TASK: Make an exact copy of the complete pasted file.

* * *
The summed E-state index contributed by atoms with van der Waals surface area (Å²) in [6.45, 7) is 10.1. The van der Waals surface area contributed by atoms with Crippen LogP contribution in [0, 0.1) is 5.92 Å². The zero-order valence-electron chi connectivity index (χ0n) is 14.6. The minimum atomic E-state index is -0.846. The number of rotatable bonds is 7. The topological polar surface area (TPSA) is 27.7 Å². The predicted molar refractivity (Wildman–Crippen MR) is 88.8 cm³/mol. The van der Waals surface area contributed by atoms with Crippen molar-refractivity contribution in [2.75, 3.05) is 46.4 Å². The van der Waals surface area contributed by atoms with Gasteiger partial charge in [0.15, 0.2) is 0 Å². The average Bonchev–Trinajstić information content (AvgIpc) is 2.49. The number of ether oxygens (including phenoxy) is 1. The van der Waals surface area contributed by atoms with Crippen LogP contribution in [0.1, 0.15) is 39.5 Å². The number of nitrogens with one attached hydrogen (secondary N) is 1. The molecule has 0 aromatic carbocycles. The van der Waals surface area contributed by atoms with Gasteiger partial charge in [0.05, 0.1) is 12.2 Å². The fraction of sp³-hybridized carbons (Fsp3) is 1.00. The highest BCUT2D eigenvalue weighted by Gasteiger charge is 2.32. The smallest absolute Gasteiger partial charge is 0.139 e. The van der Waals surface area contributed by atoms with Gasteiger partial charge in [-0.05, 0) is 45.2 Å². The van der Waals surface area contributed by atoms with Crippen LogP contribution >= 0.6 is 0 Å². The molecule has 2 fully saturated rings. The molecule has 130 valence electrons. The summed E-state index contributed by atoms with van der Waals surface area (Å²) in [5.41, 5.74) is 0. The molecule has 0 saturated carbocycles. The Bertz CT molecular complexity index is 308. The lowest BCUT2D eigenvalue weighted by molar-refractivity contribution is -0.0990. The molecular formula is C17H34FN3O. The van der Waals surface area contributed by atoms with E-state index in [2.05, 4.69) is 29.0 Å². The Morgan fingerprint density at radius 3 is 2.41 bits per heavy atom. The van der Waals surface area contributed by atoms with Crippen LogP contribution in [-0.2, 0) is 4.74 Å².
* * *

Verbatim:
The summed E-state index contributed by atoms with van der Waals surface area (Å²) in [6.45, 7) is 10.1. The van der Waals surface area contributed by atoms with Crippen LogP contribution in [0, 0.1) is 5.92 Å². The zero-order valence-electron chi connectivity index (χ0n) is 14.6. The minimum atomic E-state index is -0.846. The number of rotatable bonds is 7. The topological polar surface area (TPSA) is 27.7 Å². The predicted molar refractivity (Wildman–Crippen MR) is 88.8 cm³/mol. The van der Waals surface area contributed by atoms with Crippen molar-refractivity contribution in [2.75, 3.05) is 46.4 Å². The van der Waals surface area contributed by atoms with Gasteiger partial charge in [0.15, 0.2) is 0 Å². The average Bonchev–Trinajstić information content (AvgIpc) is 2.49. The number of ether oxygens (including phenoxy) is 1. The van der Waals surface area contributed by atoms with Crippen LogP contribution in [0.1, 0.15) is 39.5 Å². The number of nitrogens with one attached hydrogen (secondary N) is 1. The molecule has 0 aromatic carbocycles. The van der Waals surface area contributed by atoms with Gasteiger partial charge in [0.05, 0.1) is 12.2 Å². The fraction of sp³-hybridized carbons (Fsp3) is 1.00. The highest BCUT2D eigenvalue weighted by Gasteiger charge is 2.32. The smallest absolute Gasteiger partial charge is 0.139 e. The van der Waals surface area contributed by atoms with Gasteiger partial charge in [-0.05, 0) is 45.2 Å². The van der Waals surface area contributed by atoms with Crippen LogP contribution >= 0.6 is 0 Å². The molecule has 2 fully saturated rings. The molecule has 130 valence electrons. The summed E-state index contributed by atoms with van der Waals surface area (Å²) in [5.41, 5.74) is 0. The molecule has 0 saturated carbocycles. The Bertz CT molecular complexity index is 308. The lowest BCUT2D eigenvalue weighted by molar-refractivity contribution is -0.0990. The molecular formula is C17H34FN3O. The van der Waals surface area contributed by atoms with E-state index in [2.05, 4.69) is 29.0 Å². The Morgan fingerprint density at radius 3 is 2.41 bits per heavy atom. The van der Waals surface area contributed by atoms with Crippen LogP contribution in [-0.2, 0) is 4.74 Å².